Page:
Well, folks, this is an epic comic of epic length by American Captain standards. I don’t know what I was doing, I guess I just really didn’t want to work on my thesis.
I hope the way I have posted it will work, but bear with me if it doesn’t - I have a few more tricks up my sleeve. One is putting it on its own tumblr page, which is here: http://americancaptaincomic.tumblr.com/52
But without further ado:
I’m a big fan of this comic for various reasons, but one of them is that Captain America should have discussions about art constantly, at all times. Or culture in general.
Thanks to Marvel Time, he was constantly unfrozen ‘roughly ten years ago’. So he can come to terms with the Kennedy Assassination, the hippie movement, Nixon, Reagan, the evolution of the high and low arts, but then he has to do it all over again because time has shifted. Going by the ten year rule, he came out in a post 9/11 world, where even the incredible cultural shifts that he previously had to assimilate under people like Englehart and Stern were being forgotten, beneath notice compared to the massive changes that are still happening now.
I suppose the only workable thing - if you treat him as a soldier/fighter and nothing else - is that he ends up like Jamie McCrimmon, needing a thing explained once and then just accepting it as ‘the future’. I remember Jamie needing a train explained to him after he’d been on a spaceship. Or there was one time he and the Doctor came across a hovercraft and he just refused to believe it - “och, that’s daft” - again, after spending time in space. Later in the same story he demonstrated that he’d picked up enough modern culture to do a convincing James Bond.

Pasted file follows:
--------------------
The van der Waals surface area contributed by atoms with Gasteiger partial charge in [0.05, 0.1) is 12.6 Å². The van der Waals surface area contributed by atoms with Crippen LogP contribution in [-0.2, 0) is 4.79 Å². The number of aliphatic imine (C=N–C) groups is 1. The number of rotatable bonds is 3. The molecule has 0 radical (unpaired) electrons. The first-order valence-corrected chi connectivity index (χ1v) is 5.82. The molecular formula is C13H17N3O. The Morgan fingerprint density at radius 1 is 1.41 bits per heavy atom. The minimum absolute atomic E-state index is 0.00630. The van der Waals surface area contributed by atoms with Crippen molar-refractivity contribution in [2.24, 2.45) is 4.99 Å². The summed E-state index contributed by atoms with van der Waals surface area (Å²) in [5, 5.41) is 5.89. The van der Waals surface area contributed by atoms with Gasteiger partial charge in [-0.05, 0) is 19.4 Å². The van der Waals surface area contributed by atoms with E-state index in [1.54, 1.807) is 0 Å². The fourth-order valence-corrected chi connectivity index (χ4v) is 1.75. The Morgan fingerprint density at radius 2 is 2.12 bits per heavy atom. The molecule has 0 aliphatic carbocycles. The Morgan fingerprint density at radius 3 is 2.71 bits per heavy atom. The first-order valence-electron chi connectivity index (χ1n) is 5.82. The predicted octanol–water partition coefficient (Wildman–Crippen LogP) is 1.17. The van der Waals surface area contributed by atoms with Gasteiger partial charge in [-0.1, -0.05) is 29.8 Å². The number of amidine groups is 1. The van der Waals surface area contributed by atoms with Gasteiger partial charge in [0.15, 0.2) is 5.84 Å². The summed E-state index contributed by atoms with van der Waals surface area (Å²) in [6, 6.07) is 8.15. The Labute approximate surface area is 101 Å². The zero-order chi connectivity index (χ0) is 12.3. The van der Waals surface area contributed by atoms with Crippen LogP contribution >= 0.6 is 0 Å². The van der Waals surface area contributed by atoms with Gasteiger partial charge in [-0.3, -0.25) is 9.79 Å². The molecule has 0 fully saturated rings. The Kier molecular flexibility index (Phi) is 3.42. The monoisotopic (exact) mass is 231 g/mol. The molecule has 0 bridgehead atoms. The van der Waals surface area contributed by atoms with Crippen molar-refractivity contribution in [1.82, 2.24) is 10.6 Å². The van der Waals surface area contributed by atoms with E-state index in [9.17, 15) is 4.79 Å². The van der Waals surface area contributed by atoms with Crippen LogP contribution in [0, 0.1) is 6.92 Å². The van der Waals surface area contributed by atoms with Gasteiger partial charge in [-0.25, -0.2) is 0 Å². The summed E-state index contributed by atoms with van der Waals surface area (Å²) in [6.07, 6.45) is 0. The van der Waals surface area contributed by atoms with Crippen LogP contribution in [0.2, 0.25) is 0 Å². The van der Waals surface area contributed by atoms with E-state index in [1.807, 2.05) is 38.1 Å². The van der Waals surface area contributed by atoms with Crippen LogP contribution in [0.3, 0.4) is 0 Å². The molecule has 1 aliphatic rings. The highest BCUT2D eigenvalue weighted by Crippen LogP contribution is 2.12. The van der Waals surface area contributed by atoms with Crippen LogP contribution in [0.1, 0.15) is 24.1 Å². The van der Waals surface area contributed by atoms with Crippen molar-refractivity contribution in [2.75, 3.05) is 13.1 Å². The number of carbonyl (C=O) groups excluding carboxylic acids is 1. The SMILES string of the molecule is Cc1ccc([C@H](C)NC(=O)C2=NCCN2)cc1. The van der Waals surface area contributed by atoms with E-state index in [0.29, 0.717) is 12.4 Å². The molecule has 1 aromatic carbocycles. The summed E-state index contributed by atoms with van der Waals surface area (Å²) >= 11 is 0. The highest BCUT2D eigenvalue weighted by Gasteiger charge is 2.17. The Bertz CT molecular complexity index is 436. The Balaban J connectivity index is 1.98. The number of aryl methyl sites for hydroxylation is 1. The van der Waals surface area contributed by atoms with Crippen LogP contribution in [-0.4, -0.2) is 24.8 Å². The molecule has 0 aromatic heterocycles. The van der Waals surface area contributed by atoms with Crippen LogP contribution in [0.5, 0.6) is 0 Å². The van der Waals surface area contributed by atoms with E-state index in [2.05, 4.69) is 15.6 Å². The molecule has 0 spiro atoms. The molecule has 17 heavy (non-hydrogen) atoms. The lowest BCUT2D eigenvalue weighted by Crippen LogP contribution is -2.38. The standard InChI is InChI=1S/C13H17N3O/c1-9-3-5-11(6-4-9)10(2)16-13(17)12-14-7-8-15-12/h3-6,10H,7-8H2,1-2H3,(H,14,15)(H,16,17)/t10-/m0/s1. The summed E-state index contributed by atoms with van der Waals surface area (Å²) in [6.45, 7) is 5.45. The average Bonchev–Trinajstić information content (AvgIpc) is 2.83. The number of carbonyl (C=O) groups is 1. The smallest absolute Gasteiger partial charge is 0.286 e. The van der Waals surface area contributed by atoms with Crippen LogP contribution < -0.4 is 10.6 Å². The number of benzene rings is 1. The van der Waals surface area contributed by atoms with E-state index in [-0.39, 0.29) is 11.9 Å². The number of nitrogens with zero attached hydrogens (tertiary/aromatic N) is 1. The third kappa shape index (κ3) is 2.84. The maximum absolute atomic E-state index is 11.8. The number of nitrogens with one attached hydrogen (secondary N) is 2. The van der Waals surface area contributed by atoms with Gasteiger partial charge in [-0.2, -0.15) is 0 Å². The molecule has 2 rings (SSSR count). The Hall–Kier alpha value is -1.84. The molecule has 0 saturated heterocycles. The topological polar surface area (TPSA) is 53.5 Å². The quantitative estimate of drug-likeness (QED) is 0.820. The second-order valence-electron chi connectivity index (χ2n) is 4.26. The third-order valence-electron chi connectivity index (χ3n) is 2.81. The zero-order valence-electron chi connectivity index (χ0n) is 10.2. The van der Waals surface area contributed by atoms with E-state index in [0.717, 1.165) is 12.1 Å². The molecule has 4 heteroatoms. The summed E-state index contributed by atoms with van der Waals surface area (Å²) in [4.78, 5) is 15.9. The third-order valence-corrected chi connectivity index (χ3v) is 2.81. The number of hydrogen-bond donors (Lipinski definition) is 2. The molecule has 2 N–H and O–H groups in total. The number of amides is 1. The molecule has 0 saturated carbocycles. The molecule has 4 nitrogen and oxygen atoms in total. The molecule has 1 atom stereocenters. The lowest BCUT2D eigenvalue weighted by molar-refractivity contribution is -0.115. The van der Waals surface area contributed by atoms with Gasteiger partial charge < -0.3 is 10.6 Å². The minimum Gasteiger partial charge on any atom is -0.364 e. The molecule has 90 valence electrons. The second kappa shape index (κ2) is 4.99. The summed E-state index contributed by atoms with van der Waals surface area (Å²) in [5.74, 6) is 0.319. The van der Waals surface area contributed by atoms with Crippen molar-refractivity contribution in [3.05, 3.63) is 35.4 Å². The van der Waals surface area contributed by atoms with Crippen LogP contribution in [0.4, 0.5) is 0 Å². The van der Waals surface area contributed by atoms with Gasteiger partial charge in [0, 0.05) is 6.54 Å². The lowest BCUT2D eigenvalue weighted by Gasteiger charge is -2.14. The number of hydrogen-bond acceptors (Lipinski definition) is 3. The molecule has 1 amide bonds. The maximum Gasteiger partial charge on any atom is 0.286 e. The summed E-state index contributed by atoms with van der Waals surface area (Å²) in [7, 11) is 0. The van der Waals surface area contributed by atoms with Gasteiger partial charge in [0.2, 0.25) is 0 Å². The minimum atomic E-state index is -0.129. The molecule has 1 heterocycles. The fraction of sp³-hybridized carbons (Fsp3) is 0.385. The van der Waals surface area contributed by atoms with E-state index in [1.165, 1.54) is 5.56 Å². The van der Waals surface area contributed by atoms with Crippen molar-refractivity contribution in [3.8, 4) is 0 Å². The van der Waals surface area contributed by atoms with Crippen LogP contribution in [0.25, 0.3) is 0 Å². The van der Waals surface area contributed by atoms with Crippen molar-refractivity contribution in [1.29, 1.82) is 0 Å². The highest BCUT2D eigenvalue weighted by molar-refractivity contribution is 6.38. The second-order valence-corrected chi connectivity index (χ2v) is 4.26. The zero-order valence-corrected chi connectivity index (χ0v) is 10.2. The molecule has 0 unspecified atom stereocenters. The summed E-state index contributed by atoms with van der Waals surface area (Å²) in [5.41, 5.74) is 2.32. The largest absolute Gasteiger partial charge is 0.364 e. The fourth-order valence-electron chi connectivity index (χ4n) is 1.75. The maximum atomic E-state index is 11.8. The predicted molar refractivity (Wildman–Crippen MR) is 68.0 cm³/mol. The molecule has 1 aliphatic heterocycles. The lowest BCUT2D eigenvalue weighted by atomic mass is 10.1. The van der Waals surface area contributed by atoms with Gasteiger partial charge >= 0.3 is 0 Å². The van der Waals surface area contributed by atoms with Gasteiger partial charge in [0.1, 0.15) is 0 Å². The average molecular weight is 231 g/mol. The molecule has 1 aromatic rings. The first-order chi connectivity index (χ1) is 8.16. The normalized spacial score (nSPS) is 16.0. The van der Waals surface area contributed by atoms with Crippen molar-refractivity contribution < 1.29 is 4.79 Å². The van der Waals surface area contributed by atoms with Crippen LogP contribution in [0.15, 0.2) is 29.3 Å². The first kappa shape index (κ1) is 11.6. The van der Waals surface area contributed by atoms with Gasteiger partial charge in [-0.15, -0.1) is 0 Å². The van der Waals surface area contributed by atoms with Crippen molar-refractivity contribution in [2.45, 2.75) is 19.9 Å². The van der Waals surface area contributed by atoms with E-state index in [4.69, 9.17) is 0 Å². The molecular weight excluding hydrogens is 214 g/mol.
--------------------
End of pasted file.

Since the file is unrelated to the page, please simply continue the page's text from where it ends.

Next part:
So, yeah, Jamie McCrimmon. Or Buck Rogers, I suppose. We’ve reached the point where Cap’s ‘home era’ is so different from our own that he might as well be Buck Rogers.
So, yeah, I’ve rambled myself into a corner. Hopefully it was semi-interesting.
If I ever wrote Cap it’d be all about interrogating culture. He’d increasingly blow off his Avengers duties to spend more time in the library learning about Rod Serling and Busy Bee Starsky.
Every issue would end with him huddled in the foetal position in his room at Avengers Mansion, rewinding Nixon saying SOCK IT TO MEEEEE? over and over.
Fade to black.